Last week, I took my wife to see the Zac Efron flick "17 Again." I didn't expect much. After all, I think High School Musical and its endless sequels are insipid. I certainly wasn't expecting any morality tales about the virtues of abstinence until marriage. But that's what "17 Again" was -- a tribute to the value of chastity before wedlock.
For those who haven't seen the movie, Matthew Perry plays Mike O'Donnell, a former high school hotshot who passed up a college athletic scholarship to marry his high school sweetheart Scarlet, whom he had impregnated before marriage. It's been 20 years and O'Donnell is stuck in a dead-end job, his marriage is falling apart, and his kids hate him.
Through a contrived series of events, O'Donnell ends up suddenly regaining his youth. He turns into his high school self, played by Zac Efron. O'Donnell enters the local high school, where his daughter Maggie is dating the school sleazebag, Stan.
Pretty typical fare so far. But the movie suddenly shifts into deeper territory during health class. Young Mike is sitting in class with Maggie and Stan when the teacher announces that the official policy of the school is "abstinence only" sex education. She then takes out a giant basket full of condoms and begins passing it around the room, announcing that teens can't be expected to abstain from sex. Stan grabs a giant handful of condoms, leers at Maggie, and states that he'll make sure to take enough.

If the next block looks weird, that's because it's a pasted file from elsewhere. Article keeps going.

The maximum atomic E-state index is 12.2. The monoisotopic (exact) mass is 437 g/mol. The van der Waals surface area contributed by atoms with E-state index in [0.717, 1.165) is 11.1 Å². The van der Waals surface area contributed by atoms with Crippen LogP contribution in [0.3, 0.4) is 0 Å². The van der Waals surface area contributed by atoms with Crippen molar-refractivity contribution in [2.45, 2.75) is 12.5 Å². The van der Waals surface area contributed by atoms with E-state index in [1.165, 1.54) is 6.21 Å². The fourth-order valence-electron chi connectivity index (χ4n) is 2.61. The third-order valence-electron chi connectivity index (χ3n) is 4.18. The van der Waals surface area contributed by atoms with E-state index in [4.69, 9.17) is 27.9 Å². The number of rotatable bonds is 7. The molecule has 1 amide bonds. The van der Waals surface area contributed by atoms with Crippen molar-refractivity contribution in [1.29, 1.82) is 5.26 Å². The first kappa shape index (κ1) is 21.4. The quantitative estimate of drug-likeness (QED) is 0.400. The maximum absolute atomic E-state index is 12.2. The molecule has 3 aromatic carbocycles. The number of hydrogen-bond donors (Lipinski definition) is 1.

At this point, Mike stands up and issues a clarion call in favor of abstinence until marriage, explaining, "I don't need one because I am not in love and isn't it called 'making love' for a reason?" You're supposed to be in love before engaging in sex, Mike continues. And not only that -- sex should be reserved for marriage, where the union between two people can produce children. Remembering cradling his newborn daughter in his arms, Mike talks about the responsibilities and magic of fatherhood. "You hope you can always do right by that little girl," he says, as his daughter Maggie sits transfixed by the speech. The girls in the class immediately throw the condoms back in the basket.
It's a wonderful moment in what is a truly brave movie, a film that targets high schoolers and dares to challenge their assumptions about the inevitability of premarital sex, the virtue of self-respect, and the ideal of a two-parent household dedicated to preserving love between parents and preserving innocence for the children.
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